Monday, January 9, 2012
Is one of your New Year’s resolutions to study better? Or do better in classes? How can you do this? One way is to study smarter! According to an article in the Huffington Post, it is recommended that students take mental breaks approximately every 45 minutes. This is due to the fact that the brain is only able to maintain true focus for around 45 minutes before it begins to lose steam. Therefore it would be wise practice to study diligently for up to an hour and then take a break. Breaks consist of leaving the work area to go outside, talk to a friend on the phone, or get a healthy snack. Taking a break does not entail checking one’s e-mail or Twitter account. A break is considered something that truly takes you out of your academic realm and into places where you're in a more relaxed state.
Procrastinating makes taking breaks very hard. Rather than having plenty of time to do what needs to be done, procrastinators choose to wait until the last minute to “cram” everything they need to do in and put all other aspects of life to the side. This is not only going to be detrimental to one’s studying ability, but it is also an unhealthy habit for the body. In these high-intensity study situations, students sometimes put recommended nutrition to the side, they been inactive for extended periods of time and they demand more than they should of their memory. While this practice may have been a success for a few exams, there are healthier ways to study. By taking a mental break every 45-50 minutes and not placing high demands on your mind, you will be less stressed and more ready for any academic endeavor. So when you’re studying, remember to take a break and plan out your studying so you have enough time for breaks.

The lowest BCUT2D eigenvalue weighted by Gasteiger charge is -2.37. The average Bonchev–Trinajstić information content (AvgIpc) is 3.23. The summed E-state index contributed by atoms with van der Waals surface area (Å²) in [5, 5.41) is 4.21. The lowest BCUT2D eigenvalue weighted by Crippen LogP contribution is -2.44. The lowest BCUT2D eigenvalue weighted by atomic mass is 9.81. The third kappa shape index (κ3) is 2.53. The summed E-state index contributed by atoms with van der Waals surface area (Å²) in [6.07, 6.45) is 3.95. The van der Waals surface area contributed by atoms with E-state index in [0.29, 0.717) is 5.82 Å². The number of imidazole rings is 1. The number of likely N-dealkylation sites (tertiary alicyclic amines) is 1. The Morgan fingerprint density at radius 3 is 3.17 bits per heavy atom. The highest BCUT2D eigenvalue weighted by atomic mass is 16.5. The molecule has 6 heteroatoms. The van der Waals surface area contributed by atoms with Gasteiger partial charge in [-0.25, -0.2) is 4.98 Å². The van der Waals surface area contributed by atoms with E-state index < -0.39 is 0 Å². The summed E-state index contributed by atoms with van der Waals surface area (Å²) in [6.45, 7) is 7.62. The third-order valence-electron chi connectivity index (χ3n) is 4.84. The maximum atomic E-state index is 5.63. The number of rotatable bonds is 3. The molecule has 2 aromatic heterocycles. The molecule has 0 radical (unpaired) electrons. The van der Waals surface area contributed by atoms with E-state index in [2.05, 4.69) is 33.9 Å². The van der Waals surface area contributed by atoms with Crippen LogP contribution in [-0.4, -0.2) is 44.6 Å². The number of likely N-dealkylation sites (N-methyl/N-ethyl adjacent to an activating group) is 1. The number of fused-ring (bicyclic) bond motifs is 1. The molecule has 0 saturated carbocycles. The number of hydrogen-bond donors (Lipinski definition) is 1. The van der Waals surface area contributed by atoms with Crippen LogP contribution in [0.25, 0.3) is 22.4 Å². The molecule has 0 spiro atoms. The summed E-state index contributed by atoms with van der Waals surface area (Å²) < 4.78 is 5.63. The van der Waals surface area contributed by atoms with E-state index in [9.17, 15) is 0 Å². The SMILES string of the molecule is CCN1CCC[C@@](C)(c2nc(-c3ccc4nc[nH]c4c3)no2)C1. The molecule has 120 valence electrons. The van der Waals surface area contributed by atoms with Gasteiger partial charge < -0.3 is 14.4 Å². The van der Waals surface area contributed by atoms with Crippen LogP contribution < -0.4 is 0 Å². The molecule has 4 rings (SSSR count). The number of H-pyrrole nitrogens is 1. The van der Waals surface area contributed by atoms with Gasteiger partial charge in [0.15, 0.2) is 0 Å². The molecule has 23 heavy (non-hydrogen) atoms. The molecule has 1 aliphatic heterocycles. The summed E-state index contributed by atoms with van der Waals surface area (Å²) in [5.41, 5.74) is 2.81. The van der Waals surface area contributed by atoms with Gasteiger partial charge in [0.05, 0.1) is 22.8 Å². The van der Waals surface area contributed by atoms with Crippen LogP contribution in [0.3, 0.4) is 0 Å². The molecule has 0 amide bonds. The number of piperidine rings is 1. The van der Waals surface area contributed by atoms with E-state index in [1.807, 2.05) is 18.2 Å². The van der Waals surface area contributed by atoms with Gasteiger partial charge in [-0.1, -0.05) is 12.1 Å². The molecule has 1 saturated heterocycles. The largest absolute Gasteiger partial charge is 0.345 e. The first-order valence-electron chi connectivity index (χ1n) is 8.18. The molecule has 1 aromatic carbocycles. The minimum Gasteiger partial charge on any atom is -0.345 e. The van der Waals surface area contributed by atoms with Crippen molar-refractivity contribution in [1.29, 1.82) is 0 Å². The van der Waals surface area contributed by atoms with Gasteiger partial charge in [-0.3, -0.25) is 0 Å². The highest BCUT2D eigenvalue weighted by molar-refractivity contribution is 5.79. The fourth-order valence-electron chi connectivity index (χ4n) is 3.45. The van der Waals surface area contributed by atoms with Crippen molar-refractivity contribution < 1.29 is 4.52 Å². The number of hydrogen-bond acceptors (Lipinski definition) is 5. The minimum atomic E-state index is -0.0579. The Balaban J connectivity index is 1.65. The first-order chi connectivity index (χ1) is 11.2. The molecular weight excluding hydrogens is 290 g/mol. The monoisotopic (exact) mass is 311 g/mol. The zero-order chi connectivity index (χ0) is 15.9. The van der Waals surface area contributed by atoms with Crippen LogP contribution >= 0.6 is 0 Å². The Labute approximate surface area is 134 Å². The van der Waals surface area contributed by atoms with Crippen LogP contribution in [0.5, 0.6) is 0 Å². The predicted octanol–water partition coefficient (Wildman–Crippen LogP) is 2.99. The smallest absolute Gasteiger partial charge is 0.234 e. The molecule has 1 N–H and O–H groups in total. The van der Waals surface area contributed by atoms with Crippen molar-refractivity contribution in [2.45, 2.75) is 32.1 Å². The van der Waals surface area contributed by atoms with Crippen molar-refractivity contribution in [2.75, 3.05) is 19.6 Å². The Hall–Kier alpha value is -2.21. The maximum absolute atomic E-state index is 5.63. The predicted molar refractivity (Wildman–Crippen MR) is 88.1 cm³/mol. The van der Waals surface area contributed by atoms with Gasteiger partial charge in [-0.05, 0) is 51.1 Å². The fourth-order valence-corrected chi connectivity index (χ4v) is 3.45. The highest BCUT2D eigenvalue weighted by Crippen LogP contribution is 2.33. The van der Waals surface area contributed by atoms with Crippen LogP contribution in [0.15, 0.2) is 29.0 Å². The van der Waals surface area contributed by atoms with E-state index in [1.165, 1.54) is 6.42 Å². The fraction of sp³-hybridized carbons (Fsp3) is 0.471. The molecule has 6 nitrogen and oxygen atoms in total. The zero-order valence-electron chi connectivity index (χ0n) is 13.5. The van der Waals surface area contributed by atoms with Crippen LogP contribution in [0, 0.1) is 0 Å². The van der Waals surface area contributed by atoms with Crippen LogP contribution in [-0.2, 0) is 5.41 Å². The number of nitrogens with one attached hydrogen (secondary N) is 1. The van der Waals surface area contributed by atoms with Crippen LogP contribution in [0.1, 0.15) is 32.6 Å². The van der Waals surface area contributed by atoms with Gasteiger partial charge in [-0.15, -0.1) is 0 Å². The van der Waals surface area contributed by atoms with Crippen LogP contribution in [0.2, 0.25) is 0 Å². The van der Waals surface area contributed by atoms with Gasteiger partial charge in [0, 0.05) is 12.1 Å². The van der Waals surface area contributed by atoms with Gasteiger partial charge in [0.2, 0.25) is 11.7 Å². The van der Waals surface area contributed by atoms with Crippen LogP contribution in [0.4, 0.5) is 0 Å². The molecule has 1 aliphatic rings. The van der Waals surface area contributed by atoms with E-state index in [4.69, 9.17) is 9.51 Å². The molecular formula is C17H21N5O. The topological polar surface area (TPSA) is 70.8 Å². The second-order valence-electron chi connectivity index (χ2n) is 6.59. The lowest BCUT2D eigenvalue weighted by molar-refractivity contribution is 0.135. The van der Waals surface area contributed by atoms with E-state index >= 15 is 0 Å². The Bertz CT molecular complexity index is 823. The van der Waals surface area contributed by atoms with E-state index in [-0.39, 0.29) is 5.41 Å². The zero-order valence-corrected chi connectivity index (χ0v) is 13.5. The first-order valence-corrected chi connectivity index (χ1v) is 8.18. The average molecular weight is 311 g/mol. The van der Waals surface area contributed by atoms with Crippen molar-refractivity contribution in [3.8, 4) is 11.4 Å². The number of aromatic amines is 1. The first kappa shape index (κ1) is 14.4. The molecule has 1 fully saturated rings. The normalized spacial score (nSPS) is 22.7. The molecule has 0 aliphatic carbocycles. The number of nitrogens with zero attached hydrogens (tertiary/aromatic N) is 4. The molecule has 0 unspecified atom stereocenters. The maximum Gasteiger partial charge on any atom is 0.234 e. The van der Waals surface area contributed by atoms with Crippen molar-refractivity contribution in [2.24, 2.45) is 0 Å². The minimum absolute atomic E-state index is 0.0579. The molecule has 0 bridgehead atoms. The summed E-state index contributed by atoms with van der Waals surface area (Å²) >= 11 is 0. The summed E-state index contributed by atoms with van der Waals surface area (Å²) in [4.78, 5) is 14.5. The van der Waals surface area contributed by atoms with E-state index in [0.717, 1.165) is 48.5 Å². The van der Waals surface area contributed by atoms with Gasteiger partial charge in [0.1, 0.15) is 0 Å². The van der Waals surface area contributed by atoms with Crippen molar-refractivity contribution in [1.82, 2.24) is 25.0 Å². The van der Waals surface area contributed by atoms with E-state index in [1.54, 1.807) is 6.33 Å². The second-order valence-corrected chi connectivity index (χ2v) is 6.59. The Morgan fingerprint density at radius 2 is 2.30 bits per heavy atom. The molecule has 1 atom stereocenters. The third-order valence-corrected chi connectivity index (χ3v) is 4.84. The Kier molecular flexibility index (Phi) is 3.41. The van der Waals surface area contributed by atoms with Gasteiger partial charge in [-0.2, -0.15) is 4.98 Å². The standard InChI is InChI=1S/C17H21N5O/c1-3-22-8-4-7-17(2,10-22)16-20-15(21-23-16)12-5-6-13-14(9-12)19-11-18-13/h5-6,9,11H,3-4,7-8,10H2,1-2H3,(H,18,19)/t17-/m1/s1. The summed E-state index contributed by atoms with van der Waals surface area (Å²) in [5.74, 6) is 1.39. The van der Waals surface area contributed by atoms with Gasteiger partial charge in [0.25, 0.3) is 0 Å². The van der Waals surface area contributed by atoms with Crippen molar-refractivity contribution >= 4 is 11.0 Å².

Thursday, January 5, 2012
Crunches, sit ups, planks; just some of the many abdominal exercises we do daily in an effort to achieve the coveted “six pack”. According to an article in the New York Times, researchers at Indiana State University are questioning if the crunches are really worth it. It was previously thought that a stronger core will improve your overall physical performance, but after conducting a fitness test, results showed no correlation “between robust core muscles and athleticism”. This finding was counteracted by another study conducted by the Dept. of Sports and Exercise Sciences at Barry University. Novice adult runners with weak core strength showed a decrease in their 5K running times after completing six weeks of core drills versus those who did not focus on their abdominal strength.
So what’s the verdict? Researchers aren’t saying to completely nix your ab workout, but potentially tone it down. Repeated bending of the spine during sit ups and crunches can lead to serious spinal issues and contributes to damage of the spinal discs. Brad Schoenfeld, a professor of exercise science at Lehman College in the Bronx, states that six to eight crunches a few times a week is enough, but what is most important is that you are performing them correctly. Schoenfeld recommends placing your hands, palm down beneath your lower back to lessen spinal pressure, and whatever you do, don’t flatten your back. Proceed by lifting your shoulders only slightly off the ground. So what is the trick to getting those super star six pack abs without crunches? Low-body fat, but that will take a little more than a few sit-ups to achieve.
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